At the heart of the facility is a huge high-resolution LED screen for 3D simulation (see image below). The 9-megapixel panel enables engineers at TIFS to display, analyse and redesign 3D models of thermal systems and components within a full electric vehicle architecture, in a simulated environment.
“We developed this approach because we had a clear expectation that with the electrification structure, we will see a higher demand on the OEM level,” Johannes Helmich, chief technology officer at TIFS, told E&T. “We were also looking into the software market to help our customers visualise the products. Bringing this to the 3D level helps them develop a better understanding on the beta level and interact with what’s on display.”
Helmich said the virtual engineering platform allows the engineering team at TIFS to upload and preview an entire vehicle-based thermal management architecture in a 3D environment. “This technology enables us to produce highly integrated, tailor-made thermal management solutions for customers,” he adds.
Engineers and mechanics at the Rastatt site are also using simulated utilisation tools to digitalise hardware prototypes. This allows them to test and analyse the tolerances of the components and whether they meet particular requirements outlined by its customers.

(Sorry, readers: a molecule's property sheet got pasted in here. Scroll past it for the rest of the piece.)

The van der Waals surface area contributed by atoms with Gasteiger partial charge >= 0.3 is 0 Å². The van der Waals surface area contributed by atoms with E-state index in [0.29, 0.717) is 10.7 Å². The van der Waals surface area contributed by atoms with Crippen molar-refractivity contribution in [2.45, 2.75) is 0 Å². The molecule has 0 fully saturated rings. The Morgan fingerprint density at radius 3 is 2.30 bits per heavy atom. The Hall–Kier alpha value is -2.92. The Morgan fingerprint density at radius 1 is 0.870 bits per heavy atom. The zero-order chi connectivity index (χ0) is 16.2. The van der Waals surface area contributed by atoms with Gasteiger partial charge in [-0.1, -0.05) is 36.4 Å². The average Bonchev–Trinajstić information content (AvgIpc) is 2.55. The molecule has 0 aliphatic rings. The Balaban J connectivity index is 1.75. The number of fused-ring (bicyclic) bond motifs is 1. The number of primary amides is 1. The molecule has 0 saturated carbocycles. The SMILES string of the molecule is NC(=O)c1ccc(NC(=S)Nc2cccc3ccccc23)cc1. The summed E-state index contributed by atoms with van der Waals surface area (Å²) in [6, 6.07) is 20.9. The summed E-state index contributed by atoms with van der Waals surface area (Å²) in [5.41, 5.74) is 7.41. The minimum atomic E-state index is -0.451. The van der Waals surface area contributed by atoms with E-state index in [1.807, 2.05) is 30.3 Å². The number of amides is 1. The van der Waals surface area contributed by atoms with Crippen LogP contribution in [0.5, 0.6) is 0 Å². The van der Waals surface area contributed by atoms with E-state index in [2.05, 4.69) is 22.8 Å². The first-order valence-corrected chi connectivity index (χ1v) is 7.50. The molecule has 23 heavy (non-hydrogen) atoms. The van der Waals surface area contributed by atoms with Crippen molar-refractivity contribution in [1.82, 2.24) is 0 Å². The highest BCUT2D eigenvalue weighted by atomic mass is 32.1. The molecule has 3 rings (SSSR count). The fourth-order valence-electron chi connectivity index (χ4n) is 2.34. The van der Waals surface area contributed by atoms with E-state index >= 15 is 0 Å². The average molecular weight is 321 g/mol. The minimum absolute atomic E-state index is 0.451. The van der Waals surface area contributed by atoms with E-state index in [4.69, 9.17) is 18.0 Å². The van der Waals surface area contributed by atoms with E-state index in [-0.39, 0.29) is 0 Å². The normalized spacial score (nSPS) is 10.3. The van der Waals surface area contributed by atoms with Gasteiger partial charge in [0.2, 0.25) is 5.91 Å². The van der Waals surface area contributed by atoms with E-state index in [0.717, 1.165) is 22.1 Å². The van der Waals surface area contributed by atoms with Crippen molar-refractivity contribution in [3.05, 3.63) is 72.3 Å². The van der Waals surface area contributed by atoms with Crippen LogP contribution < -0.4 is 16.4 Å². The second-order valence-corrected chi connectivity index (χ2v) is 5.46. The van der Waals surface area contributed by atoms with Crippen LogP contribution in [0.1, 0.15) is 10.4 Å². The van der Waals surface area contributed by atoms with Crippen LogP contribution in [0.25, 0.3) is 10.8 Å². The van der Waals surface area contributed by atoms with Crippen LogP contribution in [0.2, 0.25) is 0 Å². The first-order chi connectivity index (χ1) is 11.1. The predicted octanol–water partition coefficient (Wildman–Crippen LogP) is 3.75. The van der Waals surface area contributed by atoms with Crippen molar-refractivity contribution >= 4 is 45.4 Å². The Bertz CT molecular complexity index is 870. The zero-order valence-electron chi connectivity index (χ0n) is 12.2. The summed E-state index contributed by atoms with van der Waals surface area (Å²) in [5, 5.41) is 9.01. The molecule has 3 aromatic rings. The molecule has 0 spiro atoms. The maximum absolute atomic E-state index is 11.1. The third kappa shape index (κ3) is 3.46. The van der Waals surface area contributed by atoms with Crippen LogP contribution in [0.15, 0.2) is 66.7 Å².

Not only is TIFS using the digital tools within its engineering practices, but it is also using them across the entire company, Helmich stressed. “For a long time, TIFS has made use of digital tools, and we do our utmost to keep up with the speed of change in the world of digital technologies,” he says. “We see an enormous potential in such tools to reduce time and costs across our business, without compromising on the quality of our products.”
Other than the use of virtual simulations for developing the products up to implementing these components into the vehicles, TIFS also sees potential with digital tools within its manufacturing process. Helmich added the company also see potential in the adolescent technology of digital twins which will allow it to align product and process at an early stage of development.
Regarding the company’s overall vision with its EV strategy, TIFS hopes the Rastatt centre will help its engineers develop some of the most advanced modular systems in the world, using pioneering techniques, components, and solutions such as its virtual simulation platform.
TI Fluid Systems also commits to growing its business more sustainably, and it believes that Rastatt e-MIC is a “perfect example” of this. There are already 31 EV charging points installed outside the building, and inside there are several green energy initiatives in place, from electrical power management to a water-cooled air-conditioning system and LED lighting.
The company has further plans to deliver even greater efficiencies by the end of 2022 and to introduce further e-mobility innovation centres in the US, China, Japan, and Korea over the next few years to enhance its capacity and capabilities globally.